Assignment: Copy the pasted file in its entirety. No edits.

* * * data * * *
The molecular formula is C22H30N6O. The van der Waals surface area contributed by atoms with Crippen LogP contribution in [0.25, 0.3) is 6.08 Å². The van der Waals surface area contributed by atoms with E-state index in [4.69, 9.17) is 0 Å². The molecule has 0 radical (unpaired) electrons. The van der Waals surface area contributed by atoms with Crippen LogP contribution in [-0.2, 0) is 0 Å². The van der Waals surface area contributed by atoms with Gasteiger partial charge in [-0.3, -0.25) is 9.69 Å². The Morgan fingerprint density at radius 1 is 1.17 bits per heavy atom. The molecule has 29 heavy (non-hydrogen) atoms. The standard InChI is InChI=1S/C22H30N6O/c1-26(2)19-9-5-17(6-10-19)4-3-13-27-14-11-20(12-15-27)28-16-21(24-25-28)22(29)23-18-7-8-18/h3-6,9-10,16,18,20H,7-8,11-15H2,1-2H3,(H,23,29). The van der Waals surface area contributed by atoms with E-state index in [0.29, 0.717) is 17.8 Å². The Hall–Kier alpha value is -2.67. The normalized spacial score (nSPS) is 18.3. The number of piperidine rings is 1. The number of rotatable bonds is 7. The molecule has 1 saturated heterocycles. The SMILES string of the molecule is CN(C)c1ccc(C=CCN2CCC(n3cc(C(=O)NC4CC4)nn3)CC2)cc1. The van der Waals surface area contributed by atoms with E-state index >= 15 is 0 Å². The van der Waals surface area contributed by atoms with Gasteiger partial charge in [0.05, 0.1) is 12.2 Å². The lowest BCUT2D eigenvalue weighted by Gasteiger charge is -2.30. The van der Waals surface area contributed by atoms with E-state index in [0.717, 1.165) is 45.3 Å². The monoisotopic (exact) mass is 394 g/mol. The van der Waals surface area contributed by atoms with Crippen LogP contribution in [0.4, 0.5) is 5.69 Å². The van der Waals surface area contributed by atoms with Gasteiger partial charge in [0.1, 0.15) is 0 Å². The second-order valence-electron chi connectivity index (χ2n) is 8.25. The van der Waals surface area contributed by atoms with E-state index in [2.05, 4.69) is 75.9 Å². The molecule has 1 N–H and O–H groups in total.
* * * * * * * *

The molecular formula is C22H30N6O. The van der Waals surface area contributed by atoms with Crippen LogP contribution in [0.25, 0.3) is 6.08 Å². The van der Waals surface area contributed by atoms with E-state index in [4.69, 9.17) is 0 Å². The molecule has 0 radical (unpaired) electrons. The van der Waals surface area contributed by atoms with Crippen LogP contribution in [-0.2, 0) is 0 Å². The van der Waals surface area contributed by atoms with Gasteiger partial charge in [-0.3, -0.25) is 9.69 Å². The Morgan fingerprint density at radius 1 is 1.17 bits per heavy atom. The molecule has 29 heavy (non-hydrogen) atoms. The standard InChI is InChI=1S/C22H30N6O/c1-26(2)19-9-5-17(6-10-19)4-3-13-27-14-11-20(12-15-27)28-16-21(24-25-28)22(29)23-18-7-8-18/h3-6,9-10,16,18,20H,7-8,11-15H2,1-2H3,(H,23,29). The van der Waals surface area contributed by atoms with E-state index in [0.29, 0.717) is 17.8 Å². The Hall–Kier alpha value is -2.67. The normalized spacial score (nSPS) is 18.3. The number of piperidine rings is 1. The number of rotatable bonds is 7. The molecule has 1 saturated heterocycles. The SMILES string of the molecule is CN(C)c1ccc(C=CCN2CCC(n3cc(C(=O)NC4CC4)nn3)CC2)cc1. The van der Waals surface area contributed by atoms with E-state index >= 15 is 0 Å². The van der Waals surface area contributed by atoms with Gasteiger partial charge in [0.05, 0.1) is 12.2 Å². The lowest BCUT2D eigenvalue weighted by Gasteiger charge is -2.30. The van der Waals surface area contributed by atoms with E-state index in [0.717, 1.165) is 45.3 Å². The monoisotopic (exact) mass is 394 g/mol. The van der Waals surface area contributed by atoms with Crippen LogP contribution in [0.4, 0.5) is 5.69 Å². The van der Waals surface area contributed by atoms with Gasteiger partial charge in [0.1, 0.15) is 0 Å². The second-order valence-electron chi connectivity index (χ2n) is 8.25. The van der Waals surface area contributed by atoms with E-state index in [2.05, 4.69) is 75.9 Å². The molecule has 1 N–H and O–H groups in total.